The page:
The Canadian Navy patrol boat HMCS Margaret Brooke enters Havana's bay, Cuba, June 14, 2024. REUTERS/Stringer
TT

Canada Navy Patrol Ship Arrive in Cuba on Heels of Russian Warships

The Canadian Navy patrol boat HMCS Margaret Brooke enters Havana's bay, Cuba, June 14, 2024. REUTERS/Stringer
The Canadian Navy patrol boat HMCS Margaret Brooke enters Havana's bay, Cuba, June 14, 2024. REUTERS/Stringer

A Canadian navy patrol ship sailed into Havana early on Friday, just hours after the United States announced a fast-attack submarine had docked at its Guantanamo naval base in Cuba, both vessels on the heels of Russian warships that arrived on the island earlier this week.
The confluence of Russian, Canadian and US vessels in Cuba - a Communist-run island nation just 145 km (90 miles) south of Florida - was a reminder of old Cold War tensions and fraught ties between Russia and Western nations over the Ukraine war, Reuters said.
However, both the US and Cuba have said the Russian warships pose no threat to the region. Russia has also characterized the arrival of its warships in allied Cuba as routine.
The Admiral Gorshkov frigate and the nuclear-powered submarine Kazan, half submerged with its crew on deck, sailed into Havana harbor on Wednesday after conducting "high-precision missile weapons" training in the Atlantic Ocean, Russia's defense ministry said.
Canada`s Margaret Brooke patrol vessel began maneuvers early on Friday to enter Havana harbor, part of what the Canadian Joint Operations Command called "a port visit ... in recognition of the long-standing bilateral relationship between Canada and Cuba."
Hours earlier, the US Southern Command said the fast-attack submarine Helena had arrived on a routine port visit to Guantanamo Bay, a US naval base on the tip of the island around 850 km (530 miles) southeast of Havana.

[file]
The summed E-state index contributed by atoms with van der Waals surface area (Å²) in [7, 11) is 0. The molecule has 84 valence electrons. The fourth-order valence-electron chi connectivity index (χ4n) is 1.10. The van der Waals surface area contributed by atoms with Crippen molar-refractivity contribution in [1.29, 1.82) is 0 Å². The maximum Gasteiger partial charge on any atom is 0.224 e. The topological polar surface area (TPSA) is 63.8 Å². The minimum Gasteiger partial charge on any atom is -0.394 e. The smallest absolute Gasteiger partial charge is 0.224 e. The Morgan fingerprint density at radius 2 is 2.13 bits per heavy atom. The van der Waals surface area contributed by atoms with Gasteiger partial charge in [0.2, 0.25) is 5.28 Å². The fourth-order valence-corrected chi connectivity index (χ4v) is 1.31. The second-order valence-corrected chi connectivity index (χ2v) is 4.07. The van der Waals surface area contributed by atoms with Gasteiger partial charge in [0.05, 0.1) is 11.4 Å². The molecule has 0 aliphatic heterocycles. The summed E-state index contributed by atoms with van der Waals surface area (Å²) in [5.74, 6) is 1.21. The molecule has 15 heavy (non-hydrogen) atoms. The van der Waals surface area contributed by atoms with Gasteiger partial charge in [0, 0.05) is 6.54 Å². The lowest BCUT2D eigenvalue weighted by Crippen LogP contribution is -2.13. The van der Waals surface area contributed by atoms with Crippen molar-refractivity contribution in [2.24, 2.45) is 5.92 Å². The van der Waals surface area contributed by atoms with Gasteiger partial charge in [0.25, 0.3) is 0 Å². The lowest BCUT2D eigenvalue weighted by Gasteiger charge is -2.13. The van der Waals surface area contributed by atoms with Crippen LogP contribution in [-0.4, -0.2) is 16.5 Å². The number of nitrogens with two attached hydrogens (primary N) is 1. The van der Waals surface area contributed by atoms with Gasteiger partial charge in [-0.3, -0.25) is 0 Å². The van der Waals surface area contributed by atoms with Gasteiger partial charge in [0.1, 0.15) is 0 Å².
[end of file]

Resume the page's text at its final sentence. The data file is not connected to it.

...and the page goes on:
"The vessel's location and transit were previously planned," Southern Command said on X.
Cuba`s foreign ministry said it had been informed of the arrival of the US submarine but was not happy about it.
"Naval visits to a country are usually the result of an invitation, and this was not the case," said Vice Foreign Minister Carlos Fernández de Cossío.
"Obviously we do not like the presence in our territory (of a submarine) belonging to a power that maintains an official and practical policy that is hostile against Cuba."
A Canadian diplomat characterized the Margaret Brooke`s arrival as "routine and part of long-standing cooperation between our two countries", adding it was "unrelated to the presence of the Russian ships."
Russia and Cuba were close allies under the former Soviet Union, and tensions with Washington over communism in its "backyard" peaked with the Cuban Missile Crisis of 1962. Moscow has maintained ties with Havana.
When asked what message Moscow was sending, Russian Foreign Ministry spokeswoman Maria Zakharova said on Thursday the West never appeared to take notice when Russia sent signals through diplomatic channels.
"As soon as it comes to exercises or sea voyages, we immediately hear questions and a desire to know what these messages are about," Zakharova said. "Why do only signals related only to our army and navy reach the West?"
The Russian warships are expected to remain in Havana harbor until Monday.